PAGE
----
A series of articles dating from this time show images of the two artists clinging to one another in a dance at the Casino, and again at Paris airport.
“Paris still remembers the night it discovered Spadolini,” runs one of them. “It was at one of Josephine Baker’s revues. To the music of Cimarosa’s Secret Marriage, against a background that looked vaguely Chinese, Spadolini emerged as though from some eighteenth-century painting, together with Josephine, dressed as a Creole marquise. It was a marvellous sight, greeted with enthusiasm by le tout Paris.”
Between 1932 and 1934 the two artists were extremely close, and indeed, according to some, towards the end of this period they were secret lovers; this theory is endorsed by several contemporary items in the press.
Alberto Spadolini (1907-1972), begins his activity as set designer assistant and painter at the Teatro degli Indipendenti in Rome, a meeting venue for the Italian artistic vanguards, where artists and intellectuals like Giorgio De Chirico and Filippo Tommaso Marinetti often met. At the end of the 1920s the theatre closed for pressing financial problems and Benito Mussolini’s pressure, as he badly tolerated that group of young people who had nicknamed him “the violinist.”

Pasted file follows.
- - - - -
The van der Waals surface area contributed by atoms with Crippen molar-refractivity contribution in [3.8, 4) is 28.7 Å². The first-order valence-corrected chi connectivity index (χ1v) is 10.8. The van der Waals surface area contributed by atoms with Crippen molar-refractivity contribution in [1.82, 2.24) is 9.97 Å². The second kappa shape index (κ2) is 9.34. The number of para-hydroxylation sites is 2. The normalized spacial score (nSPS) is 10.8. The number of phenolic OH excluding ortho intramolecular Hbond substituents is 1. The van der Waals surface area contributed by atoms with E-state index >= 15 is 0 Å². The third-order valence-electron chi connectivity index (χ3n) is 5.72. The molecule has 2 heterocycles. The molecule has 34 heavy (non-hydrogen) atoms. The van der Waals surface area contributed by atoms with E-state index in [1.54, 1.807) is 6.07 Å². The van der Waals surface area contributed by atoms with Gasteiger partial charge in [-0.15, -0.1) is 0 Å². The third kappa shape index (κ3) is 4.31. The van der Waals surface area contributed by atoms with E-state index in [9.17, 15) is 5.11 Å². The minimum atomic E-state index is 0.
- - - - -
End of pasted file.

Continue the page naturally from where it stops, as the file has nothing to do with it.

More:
In 1931 we find Spadolini in the French Riviera: paint-smeared and sweat-soaked, he was painting the set for a dance hall when, all of a sudden, he began to dance as if he had been possessed by a divine power. He abandons paint brush and palette and becomes “Premier Danseur de l’Opéra de Monte Carlo”. He is acclaimed as the new Nijinsky, performs with Serge Lifar, makes Picasso jealous of him, runs away with Jean Renoir’s wife, but does not disdain to appear in charity shows to honor the Garibaldini from Argonne and the War Mutilated and Crosses.